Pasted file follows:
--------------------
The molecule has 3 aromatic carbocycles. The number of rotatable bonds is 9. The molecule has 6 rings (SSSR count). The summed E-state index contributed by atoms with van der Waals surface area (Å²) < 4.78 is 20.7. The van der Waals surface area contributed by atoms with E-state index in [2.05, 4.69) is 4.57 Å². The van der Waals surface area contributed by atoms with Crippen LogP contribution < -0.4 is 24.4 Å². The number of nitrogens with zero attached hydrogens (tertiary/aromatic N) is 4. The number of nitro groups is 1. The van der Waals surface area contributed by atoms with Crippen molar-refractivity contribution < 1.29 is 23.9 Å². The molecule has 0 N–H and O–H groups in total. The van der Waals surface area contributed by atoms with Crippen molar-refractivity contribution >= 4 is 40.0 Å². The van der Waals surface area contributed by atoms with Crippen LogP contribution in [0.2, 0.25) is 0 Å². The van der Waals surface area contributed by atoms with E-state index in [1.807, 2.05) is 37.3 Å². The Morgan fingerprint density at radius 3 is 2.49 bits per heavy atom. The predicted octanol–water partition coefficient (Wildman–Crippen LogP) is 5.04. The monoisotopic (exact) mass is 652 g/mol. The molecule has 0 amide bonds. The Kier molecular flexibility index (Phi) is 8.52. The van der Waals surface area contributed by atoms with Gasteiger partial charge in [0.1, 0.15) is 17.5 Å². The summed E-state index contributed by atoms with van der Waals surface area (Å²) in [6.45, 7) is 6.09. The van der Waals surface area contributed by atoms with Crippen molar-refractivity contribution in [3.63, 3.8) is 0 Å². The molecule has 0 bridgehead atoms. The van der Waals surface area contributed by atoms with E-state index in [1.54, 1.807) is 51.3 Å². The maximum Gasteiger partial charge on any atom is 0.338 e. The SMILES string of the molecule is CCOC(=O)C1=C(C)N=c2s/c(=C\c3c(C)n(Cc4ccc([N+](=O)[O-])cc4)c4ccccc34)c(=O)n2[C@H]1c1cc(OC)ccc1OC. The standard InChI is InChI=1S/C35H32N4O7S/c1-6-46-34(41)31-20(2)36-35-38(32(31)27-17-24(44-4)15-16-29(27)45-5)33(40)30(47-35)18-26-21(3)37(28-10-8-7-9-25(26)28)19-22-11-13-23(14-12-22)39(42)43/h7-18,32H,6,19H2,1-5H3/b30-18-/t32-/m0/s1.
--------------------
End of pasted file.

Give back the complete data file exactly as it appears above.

The molecule has 3 aromatic carbocycles. The number of rotatable bonds is 9. The molecule has 6 rings (SSSR count). The summed E-state index contributed by atoms with van der Waals surface area (Å²) < 4.78 is 20.7. The van der Waals surface area contributed by atoms with E-state index in [2.05, 4.69) is 4.57 Å². The van der Waals surface area contributed by atoms with Crippen LogP contribution < -0.4 is 24.4 Å². The number of nitrogens with zero attached hydrogens (tertiary/aromatic N) is 4. The number of nitro groups is 1. The van der Waals surface area contributed by atoms with Crippen molar-refractivity contribution < 1.29 is 23.9 Å². The molecule has 0 N–H and O–H groups in total. The van der Waals surface area contributed by atoms with Crippen molar-refractivity contribution >= 4 is 40.0 Å². The van der Waals surface area contributed by atoms with Crippen LogP contribution in [0.2, 0.25) is 0 Å². The van der Waals surface area contributed by atoms with E-state index in [1.807, 2.05) is 37.3 Å². The Morgan fingerprint density at radius 3 is 2.49 bits per heavy atom. The predicted octanol–water partition coefficient (Wildman–Crippen LogP) is 5.04. The monoisotopic (exact) mass is 652 g/mol. The molecule has 0 amide bonds. The Kier molecular flexibility index (Phi) is 8.52. The van der Waals surface area contributed by atoms with Gasteiger partial charge in [0.1, 0.15) is 17.5 Å². The summed E-state index contributed by atoms with van der Waals surface area (Å²) in [6.45, 7) is 6.09. The van der Waals surface area contributed by atoms with Crippen molar-refractivity contribution in [3.63, 3.8) is 0 Å². The molecule has 0 bridgehead atoms. The van der Waals surface area contributed by atoms with E-state index in [1.54, 1.807) is 51.3 Å². The maximum Gasteiger partial charge on any atom is 0.338 e. The SMILES string of the molecule is CCOC(=O)C1=C(C)N=c2s/c(=C\c3c(C)n(Cc4ccc([N+](=O)[O-])cc4)c4ccccc34)c(=O)n2[C@H]1c1cc(OC)ccc1OC. The standard InChI is InChI=1S/C35H32N4O7S/c1-6-46-34(41)31-20(2)36-35-38(32(31)27-17-24(44-4)15-16-29(27)45-5)33(40)30(47-35)18-26-21(3)37(28-10-8-7-9-25(26)28)19-22-11-13-23(14-12-22)39(42)43/h7-18,32H,6,19H2,1-5H3/b30-18-/t32-/m0/s1.